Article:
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Mike Lieberman, CEO and Chief Revenue ScientistFri, Jul 29, 2016 5 min read

What Is Closed-Loop Marketing?

{}As you probably know by now, the more collaboration that occurs between your sales and marketing departments, the better the results of your inbound marketing efforts. Sales and marketing both have separate yet equally valuable information about your leads, prospects, and customers. By sharing this intelligence freely and willingly among one another, they can help each other perform their jobs more effectively.

That’s what closed-loop marketing is all about. It means that after your sales people receive leads from marketers and initiate contact, they report their results to marketing, typically through automation.

This is really the only way that your marketing team can understand their best and worst lead sources so they can readjust their tactics to see improved results in the future.

Closed-Loop Marketing: The Four Steps

Closed-loop marketing can more or less be separated into four distinct steps.

Step 1: Web visitors are directed to your site from your tracking URLs. A cookie is set on their referral source so you can see how they got there. You’ll be able to attribute them to the proper channels, such as a social media post, a PPC ad, an email marketing campaign, a search term, or a URL on print collateral.

Step 2: Thanks to your cookie, you can start tracking their actions on your website. You can track what pages they look at, what their trajectory of actions looks like, and more, in order to illustrate their paths on your website to optimize conversions. You must, however, be able to connect these web sessions to specific leads once they convert on your form, so you know who exactly did what, instead of attributing the web activity to anonymous visitors, which doesn’t give you as much data.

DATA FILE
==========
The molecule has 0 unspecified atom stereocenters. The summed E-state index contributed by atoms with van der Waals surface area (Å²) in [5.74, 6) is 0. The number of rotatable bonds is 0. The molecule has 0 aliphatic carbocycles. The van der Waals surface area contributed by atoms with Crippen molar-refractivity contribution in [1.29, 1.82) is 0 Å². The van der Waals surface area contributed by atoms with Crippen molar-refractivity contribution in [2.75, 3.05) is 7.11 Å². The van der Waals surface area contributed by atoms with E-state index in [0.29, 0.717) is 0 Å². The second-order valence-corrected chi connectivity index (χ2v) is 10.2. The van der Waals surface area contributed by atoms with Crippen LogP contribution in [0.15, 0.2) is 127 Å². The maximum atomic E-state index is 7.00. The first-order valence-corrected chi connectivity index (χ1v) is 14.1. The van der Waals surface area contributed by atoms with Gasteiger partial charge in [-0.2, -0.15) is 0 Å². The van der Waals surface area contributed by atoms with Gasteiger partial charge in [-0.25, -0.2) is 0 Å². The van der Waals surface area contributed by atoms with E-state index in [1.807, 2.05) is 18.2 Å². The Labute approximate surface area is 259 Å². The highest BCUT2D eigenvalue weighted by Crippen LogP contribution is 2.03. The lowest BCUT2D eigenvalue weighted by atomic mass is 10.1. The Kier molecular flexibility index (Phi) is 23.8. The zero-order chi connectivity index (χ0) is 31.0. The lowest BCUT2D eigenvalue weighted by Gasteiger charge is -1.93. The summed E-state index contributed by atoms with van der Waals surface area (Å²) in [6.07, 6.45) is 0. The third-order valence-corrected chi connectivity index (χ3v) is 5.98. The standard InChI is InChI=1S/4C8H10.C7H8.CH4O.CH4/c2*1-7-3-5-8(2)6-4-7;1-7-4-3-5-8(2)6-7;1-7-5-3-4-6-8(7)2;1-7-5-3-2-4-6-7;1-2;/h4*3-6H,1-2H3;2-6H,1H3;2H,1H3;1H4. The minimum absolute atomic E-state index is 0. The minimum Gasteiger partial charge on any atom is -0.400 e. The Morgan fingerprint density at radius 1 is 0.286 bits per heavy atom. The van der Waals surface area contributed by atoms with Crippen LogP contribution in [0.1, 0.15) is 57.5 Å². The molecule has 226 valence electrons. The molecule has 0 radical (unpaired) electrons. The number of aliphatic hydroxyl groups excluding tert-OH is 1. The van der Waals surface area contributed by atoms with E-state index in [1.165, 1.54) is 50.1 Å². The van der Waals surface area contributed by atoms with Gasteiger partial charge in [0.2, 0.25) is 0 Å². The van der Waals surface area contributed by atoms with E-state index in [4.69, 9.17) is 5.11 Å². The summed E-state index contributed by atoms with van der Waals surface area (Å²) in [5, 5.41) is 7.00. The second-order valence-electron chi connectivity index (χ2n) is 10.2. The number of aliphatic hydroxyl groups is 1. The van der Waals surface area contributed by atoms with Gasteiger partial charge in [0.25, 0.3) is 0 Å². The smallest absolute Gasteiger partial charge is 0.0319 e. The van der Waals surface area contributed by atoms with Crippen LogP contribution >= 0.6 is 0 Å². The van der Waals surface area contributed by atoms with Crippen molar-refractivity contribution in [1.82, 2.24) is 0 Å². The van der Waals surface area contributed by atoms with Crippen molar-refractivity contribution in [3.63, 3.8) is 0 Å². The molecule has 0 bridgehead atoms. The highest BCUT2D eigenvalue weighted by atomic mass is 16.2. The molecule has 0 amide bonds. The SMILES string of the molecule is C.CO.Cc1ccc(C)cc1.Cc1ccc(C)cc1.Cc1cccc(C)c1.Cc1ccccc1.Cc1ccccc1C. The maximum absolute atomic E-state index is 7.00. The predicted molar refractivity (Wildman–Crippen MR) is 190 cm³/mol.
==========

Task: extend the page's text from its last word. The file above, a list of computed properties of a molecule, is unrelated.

Step 3: Your web visitors convert into leads by clicking on your calls to action and filling out the contact form on your landing pages. In order to be able to send leads to your sales team, your web visitors need to convert. This step helps you learn more about your leads, such as their names, companies, and email addresses, which is crucial to closing the marketing loop and being able to associated specific customers back to their entry sources.

Step 4: Finally, the leads become customers, and their original sources are credited. When your sales people let your marketers know what happened with a lead, such as if they converted to customers or not, then your marketers have the valuable information they need to better understand what channels contributed to the most revenue. They can then allocate more marketing dollars to these high-performing channels or find ways to optimize the process for their other under-performing channels. Knowing what activities, and which channels, bring in the most and the least revenue is definitely critical information for improving your inbound marketing efforts in the future. And closed-loop marketing helps you do just that.

Tools Needed

Successful closed-loop marketing relies heavily on tools and technology. With the right tools, you can effectively map marketing activities to sales. So what will you need? Marketing automation and CRM software, like HubSpot’s CRM, that can be connected to tie in the intelligence from both teams. These two systems must be able to talk to each other.

The Challenges of Setting It Up

Although it’s clear that you can benefit from closed-loop marketing and reporting, setting it up is often more easily said than done. Marketing and sales often have competing objectives, they aren’t used to sharing information, and they aren’t used to working so closely on the same team. In addition, your organization might not rely on sales and marketing technologies at the moment. You need to be able to get passed these barriers, help your sales and marketing departments increase collaboration, and invest in the right tools to be able to set up closed-loop marketing and start benefiting from it.


Mike Lieberman, CEO and Chief Revenue Scientist

Mike is the CEO and Chief Revenue Scientist at Square 2. He is passionate about helping people turn their ordinary businesses into businesses people talk about. For more than 25 years, Mike has been working hand-in-hand with CEOs and marketing and sales executives to help them create strategic revenue growth plans, compelling marketing strategies and remarkable sales processes that shorten the sales cycle and increase close rates.